South San Francisco in the 1960's
1960's IBM Corporation, 139 Marco Way
City Growth & Schools
The construction boom of the 1940s and 50s tremendously expanded the population of South San Francisco. City population doubled in the 1950s to become 38,762 by 1960. This created a shortage of elementary and high schools for the post-war baby boom. The 1960 student enrollment was a record 10,124. New schools completed in 1961 were Parkway Intermediate School, El Camino High School, Ponderosa Elementary School, and Serra Vista Elementary. In 1966 and 1967, Monte Verde School, Foxridge Elementary School, and Skyline Elementary School all were built. Two older schools- Magnolia Elementary School, and part of Spruce Elementary School - were closed because the buildings were seismically unsound.
Controversy developed over the annexation of Callan Park in the early 1960s. South San Francisco did not want to provide schools for the development, and the “Old Town” population feared that city funds would be inadequate to provide services to all families living in the development. The development covered 659 acres, and cost $150 million. It was later opened as Westborough Development in the late 1960s.
Oyster Point Marina was developed as a yacht harbor by Healy Tibbets Construction Company, and was completed in 1962. South San Francisco Produce Mart opened in 1962 next to the Bayshore Freeway and South Airport Blvd. with $4.5 million in construction costs. Kaiser Hospital on El Camino Real was completed in 1966. It replaced the old hospital building at Spruce and Grand Avenues. “TV Farms” -radio and television aerials- were planned for San Bruno Mountain.
The Main Library property on West Orange Avenue, formerly the site of a horse ranch and golf course, was purchased in 1963. The new building was completed in 1967.
San Francisco International Airport expanded, and the first complaints of jet noise were lodged by local residents. This conflict would later develop into lawsuits- resulting in sound-resistant window replacement in houses and schools.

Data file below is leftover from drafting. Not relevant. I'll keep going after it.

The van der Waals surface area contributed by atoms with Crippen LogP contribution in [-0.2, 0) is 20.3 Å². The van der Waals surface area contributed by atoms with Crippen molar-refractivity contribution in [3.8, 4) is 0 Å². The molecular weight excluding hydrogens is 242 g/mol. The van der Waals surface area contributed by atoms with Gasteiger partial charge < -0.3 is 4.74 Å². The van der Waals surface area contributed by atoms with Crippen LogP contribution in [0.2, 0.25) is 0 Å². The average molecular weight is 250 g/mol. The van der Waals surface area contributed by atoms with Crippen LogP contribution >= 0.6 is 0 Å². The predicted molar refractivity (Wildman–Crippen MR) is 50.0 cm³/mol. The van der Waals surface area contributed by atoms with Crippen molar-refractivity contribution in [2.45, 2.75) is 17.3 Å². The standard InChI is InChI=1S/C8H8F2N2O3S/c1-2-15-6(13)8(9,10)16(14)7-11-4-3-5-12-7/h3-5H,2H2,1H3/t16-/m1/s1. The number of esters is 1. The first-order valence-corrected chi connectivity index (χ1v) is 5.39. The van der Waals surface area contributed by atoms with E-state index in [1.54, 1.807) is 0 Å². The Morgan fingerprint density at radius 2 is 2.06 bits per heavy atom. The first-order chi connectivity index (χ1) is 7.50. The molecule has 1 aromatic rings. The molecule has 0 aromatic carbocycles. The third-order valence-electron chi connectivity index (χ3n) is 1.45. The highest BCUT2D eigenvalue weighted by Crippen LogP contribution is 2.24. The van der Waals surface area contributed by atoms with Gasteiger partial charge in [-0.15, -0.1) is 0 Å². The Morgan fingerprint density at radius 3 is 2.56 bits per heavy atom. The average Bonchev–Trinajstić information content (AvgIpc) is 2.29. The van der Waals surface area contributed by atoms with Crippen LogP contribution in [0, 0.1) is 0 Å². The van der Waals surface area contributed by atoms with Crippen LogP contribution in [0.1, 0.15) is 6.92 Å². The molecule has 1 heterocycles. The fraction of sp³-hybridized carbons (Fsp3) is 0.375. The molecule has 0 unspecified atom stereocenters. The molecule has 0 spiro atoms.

Impact on Industry
There was a general slowdown of heavy industrial production in South San Francisco and across the nation during this time. Bethlehem Steel began closing departments and cutting back production, finally ceasing production completely in the 1970s. The Bethlehem Steel building was torn down in 1981.
The old stock yard and Swift meat packing plant ceased production. Cabot, Cabot, and Forbes Industrial Park was developed on the site of the plant, opening in 1967. It was a 600 acre development that included a hilltop sculpture by Aristides Demetrios. It housed light industry and firms such as a Woolworth’s warehouse, Gallo Sales Inc., and Koret of California. Many firms chose the location because of its proximity to San Francisco International Airport. Armour & Co. Industrial Park also opened in the early 1960s.
Merck and Company’s Marine Magnesium Plant- maker of Milk of Magnesia- expanded their facilities. The labs were later bought by the newly formed Genentech biological research firm, and used as a base for the growth of the biotech industry that is now the largest employer in South San Francisco.
The old guard changed as Police Chief Louis Belloni retired in 1960; Belloni had been Police Chief and volunteer fireman for over 50 years. He was replaced by John Fabbri, the first graduate of the FBI Academy in the department. Civil service and affirmative action begin to change the makeup of city departments. Longtime Fire Chief Welte retired in 1961 and was replaced by John Marchi.
President John Kennedy was mourned in 1963, and his brother Robert visited SSF during his presidential campaign. Leo Ryan, a newcomer and former English teacher, became mayor. He had been elected to city council in 1956. He resigned in 1963 to join the state assembly, and became a United States congressman. Ryan was killed in Guyana while investigating complaints about the People’s Temple and its founder Jim Jones.
The era’s social upheaval reached our doors. City Council backed the Vietnam War, sex education was debated in the schools, and the city was sued for racial prejudice in choosing tenants for its Lindenville government housing. Gang activity and school vandalism appeared.
While not the center of the counter-culture revolution of the 1960s, South San Francisco was affected by the social movement. A youth drug treatment program called Damian House was located here, a local school boycotted goods from Alabama in a civil rights protest, a rock concert was held in Orange Park in 1969, and 60s cult films “Skidoo” and “Harold and Maude” were filmed here.